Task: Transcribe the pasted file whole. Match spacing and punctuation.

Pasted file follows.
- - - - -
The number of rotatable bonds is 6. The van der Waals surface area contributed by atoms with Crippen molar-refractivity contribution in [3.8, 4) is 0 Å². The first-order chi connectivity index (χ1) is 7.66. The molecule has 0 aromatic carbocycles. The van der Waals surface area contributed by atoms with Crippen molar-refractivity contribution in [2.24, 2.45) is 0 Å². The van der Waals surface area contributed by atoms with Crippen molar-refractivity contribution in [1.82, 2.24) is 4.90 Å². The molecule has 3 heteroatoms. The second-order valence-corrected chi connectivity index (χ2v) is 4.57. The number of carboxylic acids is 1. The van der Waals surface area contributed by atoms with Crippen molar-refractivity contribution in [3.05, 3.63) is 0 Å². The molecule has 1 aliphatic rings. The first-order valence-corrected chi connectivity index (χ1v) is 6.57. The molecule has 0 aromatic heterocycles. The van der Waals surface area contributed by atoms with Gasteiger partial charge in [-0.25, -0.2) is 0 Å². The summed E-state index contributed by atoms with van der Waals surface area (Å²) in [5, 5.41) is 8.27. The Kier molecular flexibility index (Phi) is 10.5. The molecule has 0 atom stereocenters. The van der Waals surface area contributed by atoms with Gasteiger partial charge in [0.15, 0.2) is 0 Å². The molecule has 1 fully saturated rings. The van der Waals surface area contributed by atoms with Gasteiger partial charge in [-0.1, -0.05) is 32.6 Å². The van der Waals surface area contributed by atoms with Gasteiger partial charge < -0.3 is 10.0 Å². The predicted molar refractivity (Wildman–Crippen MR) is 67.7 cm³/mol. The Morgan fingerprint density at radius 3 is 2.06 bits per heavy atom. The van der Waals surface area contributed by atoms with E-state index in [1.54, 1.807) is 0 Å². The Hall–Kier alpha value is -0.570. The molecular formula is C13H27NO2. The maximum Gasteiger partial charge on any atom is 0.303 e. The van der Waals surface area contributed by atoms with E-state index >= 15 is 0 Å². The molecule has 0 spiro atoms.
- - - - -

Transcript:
The number of rotatable bonds is 6. The van der Waals surface area contributed by atoms with Crippen molar-refractivity contribution in [3.8, 4) is 0 Å². The first-order chi connectivity index (χ1) is 7.66. The molecule has 0 aromatic carbocycles. The van der Waals surface area contributed by atoms with Crippen molar-refractivity contribution in [2.24, 2.45) is 0 Å². The van der Waals surface area contributed by atoms with Crippen molar-refractivity contribution in [1.82, 2.24) is 4.90 Å². The molecule has 3 heteroatoms. The second-order valence-corrected chi connectivity index (χ2v) is 4.57. The number of carboxylic acids is 1. The van der Waals surface area contributed by atoms with Crippen molar-refractivity contribution in [3.05, 3.63) is 0 Å². The molecule has 1 aliphatic rings. The first-order valence-corrected chi connectivity index (χ1v) is 6.57. The molecule has 0 aromatic heterocycles. The van der Waals surface area contributed by atoms with Gasteiger partial charge in [-0.25, -0.2) is 0 Å². The summed E-state index contributed by atoms with van der Waals surface area (Å²) in [5, 5.41) is 8.27. The Kier molecular flexibility index (Phi) is 10.5. The molecule has 0 atom stereocenters. The van der Waals surface area contributed by atoms with Gasteiger partial charge in [0.15, 0.2) is 0 Å². The molecule has 1 fully saturated rings. The van der Waals surface area contributed by atoms with Gasteiger partial charge in [-0.1, -0.05) is 32.6 Å². The van der Waals surface area contributed by atoms with Gasteiger partial charge < -0.3 is 10.0 Å². The predicted molar refractivity (Wildman–Crippen MR) is 67.7 cm³/mol. The Morgan fingerprint density at radius 3 is 2.06 bits per heavy atom. The van der Waals surface area contributed by atoms with E-state index in [1.54, 1.807) is 0 Å². The Hall–Kier alpha value is -0.570. The molecular formula is C13H27NO2. The maximum Gasteiger partial charge on any atom is 0.303 e. The van der Waals surface area contributed by atoms with E-state index >= 15 is 0 Å². The molecule has 0 spiro atoms.